Using Other People

by Dr. Terry Martin  (aka Monday Lisa) and Bob Cayne  06/21/2021     


Have you wondered why people do what they do…or what they do that makes you think or act the way you do? Consider this:


The Moment You Feel

Like You Need To

Prove Yourself Is

The Moment You

Absolutely and Utterly Walk Away 


We like to pride ourselves as being unique. We assume we are autonomous––easily able to make decisions about what we want and need. We assume there is no way someone else can control our actions or feelings…because we are superior, rational beings…right? 


Not necessarily. Manipulation, which has no regard for being ethical, is one of three markers of mind control. The process is called Dark Psychology. Dark Psychology is the use of other people.


When you are manipulated you suffer; it may feel like a low-grade infection. You develop signs of emotional abuse and manipulation. 


You may not be able to articulate the feeling. Perhaps this may help you open your eyes: 


Victims of manipulation have poor clarity, few friends and poor judgement.


Being around the manipulator makes you feel depressed. Particularly, if the manipulator is a partner of yours. 


it’s common to feel depressed or unhappy––your self esteem and confidence are worsening. Your demeanor evolves into timidity and resignation.     


And you feel an immense obligation to the manipulator.     


If you’ve been in any kind of relationship with the manipulator, be it platonic, romantic, familial, or otherwise, you may be surprised when you realize that you actually feel obligated to your abuser.


Obligation stems from manipulation. You become compelled, even obligated, to grant the manipulator further control over you. 


If you had to change to fit in with your partner, consider it a huge Red Flag. In fact, if others say you seem like you’ve changed, it’s entirely possible that, in fact, you have changed. That’s problematic…for everyone involved. 


Relationships involve both parties bettering each other, but never feel like you have to change to make the relationship work. 


The manipulator, in your mind, is unpredictable. You realize that it’s impossible to predict how the manipulator will respond to a given situation. They may not care about what just happened, or they may be frustrated about it, but you have no idea which it will be.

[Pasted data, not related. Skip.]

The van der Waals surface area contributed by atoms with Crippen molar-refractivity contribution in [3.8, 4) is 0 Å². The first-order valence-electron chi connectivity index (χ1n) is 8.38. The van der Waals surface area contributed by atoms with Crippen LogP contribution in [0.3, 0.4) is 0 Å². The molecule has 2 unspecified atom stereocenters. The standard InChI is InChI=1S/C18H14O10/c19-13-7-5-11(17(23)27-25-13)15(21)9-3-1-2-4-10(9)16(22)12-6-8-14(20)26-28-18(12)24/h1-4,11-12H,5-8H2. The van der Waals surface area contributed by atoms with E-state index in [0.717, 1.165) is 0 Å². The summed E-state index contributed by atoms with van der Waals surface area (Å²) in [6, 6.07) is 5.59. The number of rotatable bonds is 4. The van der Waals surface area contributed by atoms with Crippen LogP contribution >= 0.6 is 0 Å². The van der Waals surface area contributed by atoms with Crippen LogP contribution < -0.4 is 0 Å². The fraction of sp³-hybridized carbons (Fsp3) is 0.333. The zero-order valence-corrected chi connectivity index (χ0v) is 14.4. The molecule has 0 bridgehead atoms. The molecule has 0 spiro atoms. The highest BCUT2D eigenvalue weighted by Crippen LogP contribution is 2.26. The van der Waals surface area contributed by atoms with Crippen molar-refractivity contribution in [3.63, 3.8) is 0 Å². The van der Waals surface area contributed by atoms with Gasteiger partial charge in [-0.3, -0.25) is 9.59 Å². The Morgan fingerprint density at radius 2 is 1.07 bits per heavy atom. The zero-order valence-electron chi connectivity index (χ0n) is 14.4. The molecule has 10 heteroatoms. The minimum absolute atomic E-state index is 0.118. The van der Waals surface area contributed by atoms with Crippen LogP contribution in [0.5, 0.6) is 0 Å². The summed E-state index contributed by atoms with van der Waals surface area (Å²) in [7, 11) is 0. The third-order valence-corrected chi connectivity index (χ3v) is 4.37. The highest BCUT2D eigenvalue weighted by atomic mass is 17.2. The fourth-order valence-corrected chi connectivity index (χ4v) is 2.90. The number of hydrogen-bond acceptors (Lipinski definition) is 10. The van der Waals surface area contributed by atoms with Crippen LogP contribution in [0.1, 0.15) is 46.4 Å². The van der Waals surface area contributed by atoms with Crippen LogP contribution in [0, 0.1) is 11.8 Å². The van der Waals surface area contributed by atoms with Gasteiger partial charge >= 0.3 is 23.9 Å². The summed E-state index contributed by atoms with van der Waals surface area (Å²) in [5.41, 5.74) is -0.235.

It may seem like the other person is invariably volatile and changing, even over minor things. There may be long periods of calm; followed by an outburst that makes you feel worthless, so you react by avoiding certain behaviors, tasks or activities. That’s a Red Flag! 


In happy relationships the parties are full of each other, they value each other. 


Manipulators will completely devalue you. They want you to think you are dumb; not worth listening to, so you will be complacent and easier to control. If you are busy worrying or feeling like you don’t have the self-esteem to protect or encourage your own personal growth, you might conclude that you need to get out of the relationship altogether. 


It’s possible for a manipulator to devalue anything and everything you do. If you do something, they’ll say it doesn’t matter. Or they won’t acknowledge it, even if it was a big deal to you and merited praise. Another Red Flag, one that’s easy to spot.


You can never be smarter, better or more successful than a manipulator. The way they use tactics of motivation, persuasion, manipulation and coercion to get what they want from other people is Dark Psychology.


Finally, an anonymous quote I ran across recently. 

“Love comes from when manipulation stops; 

When you think more about the other person than his or her reaction to you; 

When you dare to reveal yourself fully; 

When you dare to be vulnerable.”


Next Monday, we will discuss ‘Deception.’ Don’t miss it.